“A single clause in Point 19 of the communiqué issued by the G20 leaders amounts to revolution in the global financial order.

“We have agreed to support a general SDR allocation which will inject $250bn (£170bn) into the world economy and increase global liquidity,’ it said. SDRs are Special Drawing Rights, a synthetic paper currency issued by the International Monetary Fund that has lain dormant for half a century.

“In effect, the G20 leaders have activated the IMF’s power to create money and begin global ‘quantitative easing’. In doing so, they are putting a de facto world currency into play. It is outside the control of any sovereign body. Conspiracy theorists will love it.”

Indeed they will. The article is subtitled, “The world is a step closer to a global currency, backed by a global central bank, running monetary policy for all humanity.” Which naturally raises the question, who or what will serve as this global central bank, cloaked with the power to issue the global currency and police monetary policy for all humanity? When the world’s central bankers met in Washington last September, they discussed what body might be in a position to serve in that awesome and fearful role. A former governor of the Bank of England stated:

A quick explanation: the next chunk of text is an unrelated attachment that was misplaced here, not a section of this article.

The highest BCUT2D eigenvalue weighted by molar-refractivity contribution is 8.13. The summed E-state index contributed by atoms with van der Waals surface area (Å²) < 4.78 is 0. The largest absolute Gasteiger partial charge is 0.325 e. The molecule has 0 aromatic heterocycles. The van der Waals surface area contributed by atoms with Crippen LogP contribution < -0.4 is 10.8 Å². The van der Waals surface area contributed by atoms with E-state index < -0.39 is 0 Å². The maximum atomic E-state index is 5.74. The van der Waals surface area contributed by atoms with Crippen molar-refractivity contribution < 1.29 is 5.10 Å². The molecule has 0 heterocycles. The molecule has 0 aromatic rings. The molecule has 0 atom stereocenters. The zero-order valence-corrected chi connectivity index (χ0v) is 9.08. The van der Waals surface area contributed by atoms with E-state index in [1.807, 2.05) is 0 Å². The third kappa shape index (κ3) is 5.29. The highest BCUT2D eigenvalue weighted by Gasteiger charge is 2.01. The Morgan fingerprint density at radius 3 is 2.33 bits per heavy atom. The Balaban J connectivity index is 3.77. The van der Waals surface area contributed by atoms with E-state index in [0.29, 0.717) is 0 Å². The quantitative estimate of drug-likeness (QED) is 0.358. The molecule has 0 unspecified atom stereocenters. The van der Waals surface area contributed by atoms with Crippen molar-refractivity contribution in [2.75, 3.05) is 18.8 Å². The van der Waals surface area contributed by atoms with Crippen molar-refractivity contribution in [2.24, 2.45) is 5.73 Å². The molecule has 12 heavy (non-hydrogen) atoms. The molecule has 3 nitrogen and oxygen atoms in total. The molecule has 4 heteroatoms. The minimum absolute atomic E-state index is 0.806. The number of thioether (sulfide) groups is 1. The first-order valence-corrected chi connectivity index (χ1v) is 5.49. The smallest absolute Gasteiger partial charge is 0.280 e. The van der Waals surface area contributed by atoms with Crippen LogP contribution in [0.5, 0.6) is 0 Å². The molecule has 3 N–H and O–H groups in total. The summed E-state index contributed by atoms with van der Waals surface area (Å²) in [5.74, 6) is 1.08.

“[T]he answer might already be staring us in the face, in the form of the Bank for International Settlements (BIS)…. The IMF tends to couch its warnings about economic problems in very diplomatic language, but the BIS is more independent and much better placed to deal with this if it is given the power to do so.”1

And if that vision doesn’t alarm conspiracy theorists, it should. The BIS has been called “the most exclusive, secretive, and powerful supranational club in the world.” Founded in Basel, Switzerland, in 1930, it has been scandal-ridden from its beginnings. According to Charles Higham in his book Trading with the Enemy, by the late 1930s the BIS had assumed an openly pro-Nazi bias. This was corroborated years later in a BBC Timewatch film titled “Banking with Hitler,” broadcast in 1998.2 In 1944, the American government backed a resolution at the Bretton-Woods Conference calling for the liquidation of the BIS, following Czech accusations that it was laundering gold stolen by the Nazis from occupied Europe; but the central bankers succeeded in quietly snuffing out the American resolution.3

In Tragedy and Hope: A History of the World in Our Time (1966), Dr. Carroll Quigley revealed the key role played in global finance by the BIS behind the scenes. Dr. Quigley was Professor of History at Georgetown University, where he was President Bill Clinton’s mentor. He was also an insider, groomed by the powerful clique he called “the international bankers.” His credibility is heightened by the fact that he actually espoused their goals. He wrote: